So I finally finished off the last of my pre-mixed 2.3.0 and can now move on to the new formulation. As I said earlier, the big change in the new formulation was the removal of the almond meal; along with a new corn flour and some tweaked amounts of the protein and other stuff. Allegedly the new mix tastes like tortilla chips since it’s made from the same flour you use for corn tortillas/tortilla chips. I haven’t had a chance to taste it (that will be tomorrow) but it certainly *smells* like tortilla chips!

I thought I would document mixing up a batch of 3 days worth. According to the time stamps on the photos this took around 30 minutes. I suspect I could do it in far less time (10-15 minutes) if I was using a better scale and containers that had larger openings… and I wasn’t taking photos or doing stuff with the kids the whole time. I don’t want to champion this being best practices, in fact I anxiously anticipate many from the DIY soylent community to say “why are you doing x when it’s so much easier to do y?” – I’ll likely do a followup or two with MOAR BETTER-ER methods.

Starting to measure

Starting to measure

So I use my harbor freight scale with quart bottles. I’m doing 3 days at a time so I can kinda do it like an assembly line.

  1. Put a bottle on the scale
  2. hit the “tare” button to zero the weight measurement
  3. dump ingredient into the bottle until I hit the desired weight
  4. swap bottle, goto step 1
Adding Protein

Adding Protein

For the bulky ingredients (the corn and whey protein isolate) this is super easy, aside from messing up and dumping powder over the side. This is why it would be nice to have a larger opening. If I put too much it’s *usually* easy to just spoon out the excess, though this gets tricky for some of the ingredients that are in smaller quantities (like 4 or 2 grams). With the smaller ones it becomes difficult to get *just* the one I want out without getting some of the last one, adding it in piles makes this a little easier. Also: get a good scale with 0.01 g resolution. Mine tends to stick at a particular weight. I’ll add a bunch of salt and it will hold at 1.2 g (or something) and then suddenly jump up to 5.3. Eventually it settles down and shows the right weight (I think) but it’s annoying and slows me down a lot.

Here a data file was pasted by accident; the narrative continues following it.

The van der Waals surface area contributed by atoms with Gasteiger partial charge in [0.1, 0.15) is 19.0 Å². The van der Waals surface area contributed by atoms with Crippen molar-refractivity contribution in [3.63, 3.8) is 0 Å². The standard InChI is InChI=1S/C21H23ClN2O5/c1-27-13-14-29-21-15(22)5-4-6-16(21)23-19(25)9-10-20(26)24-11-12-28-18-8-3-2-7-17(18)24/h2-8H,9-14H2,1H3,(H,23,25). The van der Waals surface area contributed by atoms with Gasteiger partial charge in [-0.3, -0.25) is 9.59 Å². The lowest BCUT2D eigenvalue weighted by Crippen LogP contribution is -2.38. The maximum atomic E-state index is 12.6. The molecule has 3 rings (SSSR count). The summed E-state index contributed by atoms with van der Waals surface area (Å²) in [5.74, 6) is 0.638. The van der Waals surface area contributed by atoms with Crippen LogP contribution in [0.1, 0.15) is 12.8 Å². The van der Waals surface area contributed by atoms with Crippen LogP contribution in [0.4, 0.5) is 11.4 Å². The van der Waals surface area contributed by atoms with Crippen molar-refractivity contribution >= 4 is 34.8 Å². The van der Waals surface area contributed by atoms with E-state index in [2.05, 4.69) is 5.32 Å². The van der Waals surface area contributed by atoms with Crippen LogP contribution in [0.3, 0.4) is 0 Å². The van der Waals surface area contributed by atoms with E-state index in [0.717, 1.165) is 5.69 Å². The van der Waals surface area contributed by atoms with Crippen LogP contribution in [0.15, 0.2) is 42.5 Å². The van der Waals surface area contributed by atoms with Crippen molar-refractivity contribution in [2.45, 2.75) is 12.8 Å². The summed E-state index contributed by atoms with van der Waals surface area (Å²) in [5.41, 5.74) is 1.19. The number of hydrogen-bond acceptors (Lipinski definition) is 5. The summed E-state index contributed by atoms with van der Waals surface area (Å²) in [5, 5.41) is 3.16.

Bottles Full

Bottles Full – so nice and stratified!

The old formulation had denser almond meal so this new one takes up more volume, almost exactly 1 US quart, aka 4 cups, aka 32 fluid ounces, aka 0.946353 liters (you can call it 1 liter if you like). The last one gave me 1/2 cup less – so this new one will fill 4 of the larger Blenderbottles with what appears to be a best practice: 1 cup/8 oz of powder mixed with water up to the top after shaking.

1 day ready to go

1 day ready to go

I suppose I could leave the powder in the quart jars and put lids on them but the zip-lock bags fit in the cupboard better. As of yet I haven’t figured out a decent way to mix the oil in with the powder that doesn’t just coat the inside of the bag with oil and have the powder stick to it. Maybe others have suggestions. For now I’m just adding the oil to the mixture after I add the water, usually right about the time I’ve been adding some vanilla. I’ll have to see what 3.0.1 tastes like without vanilla, I tried adding some taco seasoning to 2.3.0 and while it was actually quite good, it’s not the sort of thing I could handle more than a test shot glass of.

Anyhow that’s it! Tomorrow I’ll actually mix it up and see how the new formulation goes.